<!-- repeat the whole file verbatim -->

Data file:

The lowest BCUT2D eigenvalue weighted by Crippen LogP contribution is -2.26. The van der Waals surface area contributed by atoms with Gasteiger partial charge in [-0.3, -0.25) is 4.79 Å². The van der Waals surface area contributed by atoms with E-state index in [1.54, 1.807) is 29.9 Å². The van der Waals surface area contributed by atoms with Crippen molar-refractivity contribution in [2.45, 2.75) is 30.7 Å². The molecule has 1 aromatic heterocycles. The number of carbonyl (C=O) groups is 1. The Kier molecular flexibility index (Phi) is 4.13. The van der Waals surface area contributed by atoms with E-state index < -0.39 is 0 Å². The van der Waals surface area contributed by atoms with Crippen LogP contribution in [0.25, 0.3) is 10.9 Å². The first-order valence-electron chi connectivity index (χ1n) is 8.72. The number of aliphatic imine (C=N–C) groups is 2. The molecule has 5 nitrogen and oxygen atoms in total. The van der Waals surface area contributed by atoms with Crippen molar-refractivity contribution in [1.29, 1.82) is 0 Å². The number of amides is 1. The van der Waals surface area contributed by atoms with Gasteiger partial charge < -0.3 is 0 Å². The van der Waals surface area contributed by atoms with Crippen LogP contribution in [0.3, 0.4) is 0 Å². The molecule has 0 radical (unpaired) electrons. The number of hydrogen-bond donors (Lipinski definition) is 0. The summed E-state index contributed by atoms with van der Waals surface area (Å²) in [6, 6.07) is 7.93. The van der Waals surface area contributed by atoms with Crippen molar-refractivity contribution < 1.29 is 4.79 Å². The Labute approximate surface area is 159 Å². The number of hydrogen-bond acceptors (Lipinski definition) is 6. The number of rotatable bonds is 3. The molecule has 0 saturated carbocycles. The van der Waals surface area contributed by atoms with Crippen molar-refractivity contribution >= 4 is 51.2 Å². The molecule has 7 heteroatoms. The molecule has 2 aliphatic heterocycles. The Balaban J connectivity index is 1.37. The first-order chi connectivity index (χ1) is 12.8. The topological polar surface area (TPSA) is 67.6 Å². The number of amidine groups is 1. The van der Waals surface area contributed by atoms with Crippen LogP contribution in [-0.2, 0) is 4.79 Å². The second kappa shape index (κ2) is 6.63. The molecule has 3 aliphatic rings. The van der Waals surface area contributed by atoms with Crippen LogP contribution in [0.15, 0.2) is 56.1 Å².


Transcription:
The lowest BCUT2D eigenvalue weighted by Crippen LogP contribution is -2.26. The van der Waals surface area contributed by atoms with Gasteiger partial charge in [-0.3, -0.25) is 4.79 Å². The van der Waals surface area contributed by atoms with E-state index in [1.54, 1.807) is 29.9 Å². The van der Waals surface area contributed by atoms with Crippen molar-refractivity contribution in [2.45, 2.75) is 30.7 Å². The molecule has 1 aromatic heterocycles. The number of carbonyl (C=O) groups is 1. The Kier molecular flexibility index (Phi) is 4.13. The van der Waals surface area contributed by atoms with E-state index < -0.39 is 0 Å². The van der Waals surface area contributed by atoms with Crippen LogP contribution in [0.25, 0.3) is 10.9 Å². The first-order valence-electron chi connectivity index (χ1n) is 8.72. The number of aliphatic imine (C=N–C) groups is 2. The molecule has 5 nitrogen and oxygen atoms in total. The van der Waals surface area contributed by atoms with Crippen molar-refractivity contribution in [1.29, 1.82) is 0 Å². The number of amides is 1. The van der Waals surface area contributed by atoms with Gasteiger partial charge < -0.3 is 0 Å². The van der Waals surface area contributed by atoms with Crippen LogP contribution in [0.3, 0.4) is 0 Å². The molecule has 0 radical (unpaired) electrons. The number of hydrogen-bond donors (Lipinski definition) is 0. The summed E-state index contributed by atoms with van der Waals surface area (Å²) in [6, 6.07) is 7.93. The van der Waals surface area contributed by atoms with Crippen molar-refractivity contribution < 1.29 is 4.79 Å². The Labute approximate surface area is 159 Å². The number of hydrogen-bond acceptors (Lipinski definition) is 6. The number of rotatable bonds is 3. The molecule has 0 saturated carbocycles. The van der Waals surface area contributed by atoms with Crippen molar-refractivity contribution >= 4 is 51.2 Å². The molecule has 7 heteroatoms. The molecule has 2 aliphatic heterocycles. The Balaban J connectivity index is 1.37. The first-order chi connectivity index (χ1) is 12.8. The topological polar surface area (TPSA) is 67.6 Å². The number of amidine groups is 1. The van der Waals surface area contributed by atoms with Crippen LogP contribution in [-0.2, 0) is 4.79 Å². The second kappa shape index (κ2) is 6.63. The molecule has 3 aliphatic rings. The van der Waals surface area contributed by atoms with Crippen LogP contribution in [0.15, 0.2) is 56.1 Å².